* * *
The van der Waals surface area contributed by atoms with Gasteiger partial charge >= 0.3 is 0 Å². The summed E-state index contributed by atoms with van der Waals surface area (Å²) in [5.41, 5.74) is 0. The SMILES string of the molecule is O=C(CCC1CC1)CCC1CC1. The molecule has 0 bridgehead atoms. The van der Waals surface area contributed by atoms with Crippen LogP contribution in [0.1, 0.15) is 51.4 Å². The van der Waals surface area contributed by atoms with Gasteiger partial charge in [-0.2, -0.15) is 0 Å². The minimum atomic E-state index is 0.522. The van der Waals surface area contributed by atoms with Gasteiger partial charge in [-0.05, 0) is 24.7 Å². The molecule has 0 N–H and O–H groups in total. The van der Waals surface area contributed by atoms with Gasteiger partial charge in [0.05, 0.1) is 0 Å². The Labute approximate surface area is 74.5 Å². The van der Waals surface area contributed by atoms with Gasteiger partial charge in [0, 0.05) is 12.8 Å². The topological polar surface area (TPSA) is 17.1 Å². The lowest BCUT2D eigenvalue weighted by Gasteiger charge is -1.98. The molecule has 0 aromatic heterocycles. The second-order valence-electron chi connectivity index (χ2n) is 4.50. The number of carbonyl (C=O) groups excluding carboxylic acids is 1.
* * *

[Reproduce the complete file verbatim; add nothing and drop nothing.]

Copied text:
The van der Waals surface area contributed by atoms with Gasteiger partial charge >= 0.3 is 0 Å². The summed E-state index contributed by atoms with van der Waals surface area (Å²) in [5.41, 5.74) is 0. The SMILES string of the molecule is O=C(CCC1CC1)CCC1CC1. The molecule has 0 bridgehead atoms. The van der Waals surface area contributed by atoms with Crippen LogP contribution in [0.1, 0.15) is 51.4 Å². The van der Waals surface area contributed by atoms with Gasteiger partial charge in [-0.2, -0.15) is 0 Å². The minimum atomic E-state index is 0.522. The van der Waals surface area contributed by atoms with Gasteiger partial charge in [-0.05, 0) is 24.7 Å². The molecule has 0 N–H and O–H groups in total. The van der Waals surface area contributed by atoms with Gasteiger partial charge in [0.05, 0.1) is 0 Å². The Labute approximate surface area is 74.5 Å². The van der Waals surface area contributed by atoms with Gasteiger partial charge in [0, 0.05) is 12.8 Å². The topological polar surface area (TPSA) is 17.1 Å². The lowest BCUT2D eigenvalue weighted by Gasteiger charge is -1.98. The molecule has 0 aromatic heterocycles. The second-order valence-electron chi connectivity index (χ2n) is 4.50. The number of carbonyl (C=O) groups excluding carboxylic acids is 1.